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  • Define thermal hazard, shock hazard, and short circuit.
  • Explain what effects various levels of current have on the human body.

There are two known hazards of electricity—thermal and shock. A thermal hazard    is one where excessive electric power causes undesired thermal effects, such as starting a fire in the wall of a house. A shock hazard    occurs when electric current passes through a person. Shocks range in severity from painful, but otherwise harmless, to heart-stopping lethality. This section considers these hazards and the various factors affecting them in a quantitative manner. Electrical Safety: Systems and Devices will consider systems and devices for preventing electrical hazards.

Thermal hazards

Electric power causes undesired heating effects whenever electric energy is converted to thermal energy at a rate faster than it can be safely dissipated. A classic example of this is the short circuit    , a low-resistance path between terminals of a voltage source. An example of a short circuit is shown in [link] . Insulation on wires leading to an appliance has worn through, allowing the two wires to come into contact. Such an undesired contact with a high voltage is called a short . Since the resistance of the short, r size 12{r} {} , is very small, the power dissipated in the short, P = V 2 / r size 12{P = V rSup { size 8{2} } /r} {} , is very large. For example, if V size 12{V} {} is 120 V and r size 12{r} {} is 0 . 100 Ω size 12{0 "." "100" %OMEGA } {} , then the power is 144 kW, much greater than that used by a typical household appliance. Thermal energy delivered at this rate will very quickly raise the temperature of surrounding materials, melting or perhaps igniting them.

Part a shows an electric toaster of resistance capital R connected to an A C voltage source. The wires used to connect the toaster to the supply are worn out in one place, allowing them to come into contact with an undesired, lower resistance path, symbolized by lowercase r. Part b of the figure represents the circuit diagram for the electric connection described in part a. The voltage source is connected to two paths in parallel: the toaster with resistance capital R, and the undesired lower resistance path, symbolized by lowercase r.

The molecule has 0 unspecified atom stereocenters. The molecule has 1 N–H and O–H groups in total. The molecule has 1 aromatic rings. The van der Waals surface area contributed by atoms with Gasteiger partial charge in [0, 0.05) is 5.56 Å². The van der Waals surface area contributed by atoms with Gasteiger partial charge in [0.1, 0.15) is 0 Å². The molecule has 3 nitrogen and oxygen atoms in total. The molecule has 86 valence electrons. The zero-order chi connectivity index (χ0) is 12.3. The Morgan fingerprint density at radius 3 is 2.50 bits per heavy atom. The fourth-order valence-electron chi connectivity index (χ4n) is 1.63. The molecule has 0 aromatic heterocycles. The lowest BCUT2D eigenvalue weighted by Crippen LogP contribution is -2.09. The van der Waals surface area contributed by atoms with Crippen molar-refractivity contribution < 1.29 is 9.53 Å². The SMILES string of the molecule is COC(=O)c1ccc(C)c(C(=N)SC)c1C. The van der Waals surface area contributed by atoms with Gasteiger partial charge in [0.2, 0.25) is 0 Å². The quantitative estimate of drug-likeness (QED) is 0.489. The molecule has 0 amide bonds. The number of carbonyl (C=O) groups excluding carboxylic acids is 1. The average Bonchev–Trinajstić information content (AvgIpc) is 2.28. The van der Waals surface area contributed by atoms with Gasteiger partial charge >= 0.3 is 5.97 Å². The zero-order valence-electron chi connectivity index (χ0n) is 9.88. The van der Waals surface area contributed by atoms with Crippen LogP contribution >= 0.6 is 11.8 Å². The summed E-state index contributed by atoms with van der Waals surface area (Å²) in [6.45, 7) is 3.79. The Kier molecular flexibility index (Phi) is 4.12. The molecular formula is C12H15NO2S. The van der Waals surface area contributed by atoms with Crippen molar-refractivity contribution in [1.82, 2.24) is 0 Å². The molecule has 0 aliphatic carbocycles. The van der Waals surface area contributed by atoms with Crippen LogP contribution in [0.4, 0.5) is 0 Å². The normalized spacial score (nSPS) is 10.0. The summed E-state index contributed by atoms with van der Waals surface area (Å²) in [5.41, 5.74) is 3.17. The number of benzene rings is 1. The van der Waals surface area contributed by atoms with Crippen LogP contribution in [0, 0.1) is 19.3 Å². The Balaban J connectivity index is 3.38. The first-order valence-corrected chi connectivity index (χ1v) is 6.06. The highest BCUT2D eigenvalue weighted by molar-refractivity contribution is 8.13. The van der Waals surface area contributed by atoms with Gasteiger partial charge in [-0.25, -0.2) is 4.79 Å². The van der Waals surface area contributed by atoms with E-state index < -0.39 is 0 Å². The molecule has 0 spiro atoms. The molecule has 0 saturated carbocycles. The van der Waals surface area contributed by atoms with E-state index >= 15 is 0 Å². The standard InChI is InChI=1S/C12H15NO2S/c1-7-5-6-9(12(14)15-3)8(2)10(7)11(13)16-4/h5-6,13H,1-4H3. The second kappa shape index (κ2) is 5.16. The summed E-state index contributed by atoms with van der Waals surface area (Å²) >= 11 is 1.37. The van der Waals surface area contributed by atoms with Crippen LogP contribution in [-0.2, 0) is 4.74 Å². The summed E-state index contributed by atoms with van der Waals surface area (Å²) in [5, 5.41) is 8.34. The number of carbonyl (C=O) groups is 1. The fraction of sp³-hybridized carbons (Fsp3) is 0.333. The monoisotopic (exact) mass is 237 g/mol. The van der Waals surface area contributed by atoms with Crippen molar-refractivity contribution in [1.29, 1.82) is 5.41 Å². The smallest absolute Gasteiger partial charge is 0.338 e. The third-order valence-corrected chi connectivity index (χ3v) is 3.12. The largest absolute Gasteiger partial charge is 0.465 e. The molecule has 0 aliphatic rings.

A short circuit is an undesired low-resistance path across a voltage source. (a) Worn insulation on the wires of a toaster allow them to come into contact with a low resistance r size 12{r} {} . Since P = V 2 / r size 12{P = V rSup { size 8{2} } /r} {} , thermal power is created so rapidly that the cord melts or burns. (b) A schematic of the short circuit.

One particularly insidious aspect of a short circuit is that its resistance may actually be decreased due to the increase in temperature. This can happen if the short creates ionization. These charged atoms and molecules are free to move and, thus, lower the resistance r size 12{r} {} . Since P = V 2 / r size 12{P = V rSup { size 8{2} } /r} {} , the power dissipated in the short rises, possibly causing more ionization, more power, and so on. High voltages, such as the 480-V AC used in some industrial applications, lend themselves to this hazard, because higher voltages create higher initial power production in a short.

Another serious, but less dramatic, thermal hazard occurs when wires supplying power to a user are overloaded with too great a current. As discussed in the previous section, the power dissipated in the supply wires is P = I 2 R w size 12{P = I rSup { size 8{2} } R rSub { size 8{w} } } {} , where R w size 12{R rSub { size 8{w} } } {} is the resistance of the wires and I size 12{I} {} the current flowing through them. If either I size 12{I} {} or R w size 12{R rSub { size 8{w} } } {} is too large, the wires overheat. For example, a worn appliance cord (with some of its braided wires broken) may have R w = 2 . 00 Ω size 12{R rSub { size 8{w} } =2 "." "00"` %OMEGA } {} rather than the 0 . 100 Ω size 12{0 "." "100" %OMEGA } {} it should be. If 10.0 A of current passes through the cord, then P = I 2 R w = 200 W size 12{P = I rSup { size 8{2} } R rSub { size 8{w} } ="200"`W} {} is dissipated in the cord—much more than is safe. Similarly, if a wire with a 0 . 100 - Ω size 12{0 "." "100"- %OMEGA } {} resistance is meant to carry a few amps, but is instead carrying 100 A, it will severely overheat. The power dissipated in the wire will in that case be P = 1000 W size 12{P = "1000"`W} {} . Fuses and circuit breakers are used to limit excessive currents. (See [link] and [link] .) Each device opens the circuit automatically when a sustained current exceeds safe limits.

Questions & Answers

what is circut
hasiya Reply
newtons law of motion
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in other words, the radioactive atom or elements have unequal number of protons to neutrons.
state the laws of refraction
state laws of reflection
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Atomic transmutation
Basirat Reply
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mosco Reply
what is an atomic
Awene Reply
reference on periodic table
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Practice Key Terms 4

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Source:  OpenStax, College physics. OpenStax CNX. Jul 27, 2015 Download for free at http://legacy.cnx.org/content/col11406/1.9
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